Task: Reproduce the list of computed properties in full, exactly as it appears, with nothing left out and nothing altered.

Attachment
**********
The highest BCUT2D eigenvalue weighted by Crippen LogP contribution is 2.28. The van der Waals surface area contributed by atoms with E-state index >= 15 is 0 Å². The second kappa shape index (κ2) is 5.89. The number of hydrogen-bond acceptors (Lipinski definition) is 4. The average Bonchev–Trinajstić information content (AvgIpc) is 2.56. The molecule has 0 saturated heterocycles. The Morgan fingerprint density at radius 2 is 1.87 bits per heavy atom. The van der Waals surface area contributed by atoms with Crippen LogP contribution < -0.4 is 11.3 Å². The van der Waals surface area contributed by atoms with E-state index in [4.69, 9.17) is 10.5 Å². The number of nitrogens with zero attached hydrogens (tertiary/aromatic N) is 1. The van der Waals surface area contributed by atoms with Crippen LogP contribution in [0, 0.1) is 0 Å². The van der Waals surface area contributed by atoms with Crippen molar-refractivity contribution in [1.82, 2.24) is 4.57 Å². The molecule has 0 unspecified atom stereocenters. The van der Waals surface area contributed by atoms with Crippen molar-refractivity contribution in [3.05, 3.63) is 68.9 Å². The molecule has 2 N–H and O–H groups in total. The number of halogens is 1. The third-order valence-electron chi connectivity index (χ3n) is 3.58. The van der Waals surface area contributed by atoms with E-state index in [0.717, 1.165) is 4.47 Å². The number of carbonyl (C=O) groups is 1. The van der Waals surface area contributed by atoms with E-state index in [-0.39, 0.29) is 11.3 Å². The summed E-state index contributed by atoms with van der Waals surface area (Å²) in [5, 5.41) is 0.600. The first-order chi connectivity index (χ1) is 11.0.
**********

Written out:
The highest BCUT2D eigenvalue weighted by Crippen LogP contribution is 2.28. The van der Waals surface area contributed by atoms with E-state index >= 15 is 0 Å². The second kappa shape index (κ2) is 5.89. The number of hydrogen-bond acceptors (Lipinski definition) is 4. The average Bonchev–Trinajstić information content (AvgIpc) is 2.56. The molecule has 0 saturated heterocycles. The Morgan fingerprint density at radius 2 is 1.87 bits per heavy atom. The van der Waals surface area contributed by atoms with Crippen LogP contribution < -0.4 is 11.3 Å². The van der Waals surface area contributed by atoms with E-state index in [4.69, 9.17) is 10.5 Å². The number of nitrogens with zero attached hydrogens (tertiary/aromatic N) is 1. The van der Waals surface area contributed by atoms with Crippen LogP contribution in [0, 0.1) is 0 Å². The van der Waals surface area contributed by atoms with Crippen molar-refractivity contribution in [1.82, 2.24) is 4.57 Å². The molecule has 0 unspecified atom stereocenters. The van der Waals surface area contributed by atoms with Crippen molar-refractivity contribution in [3.05, 3.63) is 68.9 Å². The molecule has 2 N–H and O–H groups in total. The number of halogens is 1. The third-order valence-electron chi connectivity index (χ3n) is 3.58. The van der Waals surface area contributed by atoms with E-state index in [0.717, 1.165) is 4.47 Å². The number of carbonyl (C=O) groups is 1. The van der Waals surface area contributed by atoms with E-state index in [-0.39, 0.29) is 11.3 Å². The summed E-state index contributed by atoms with van der Waals surface area (Å²) in [5, 5.41) is 0.600. The first-order chi connectivity index (χ1) is 11.0.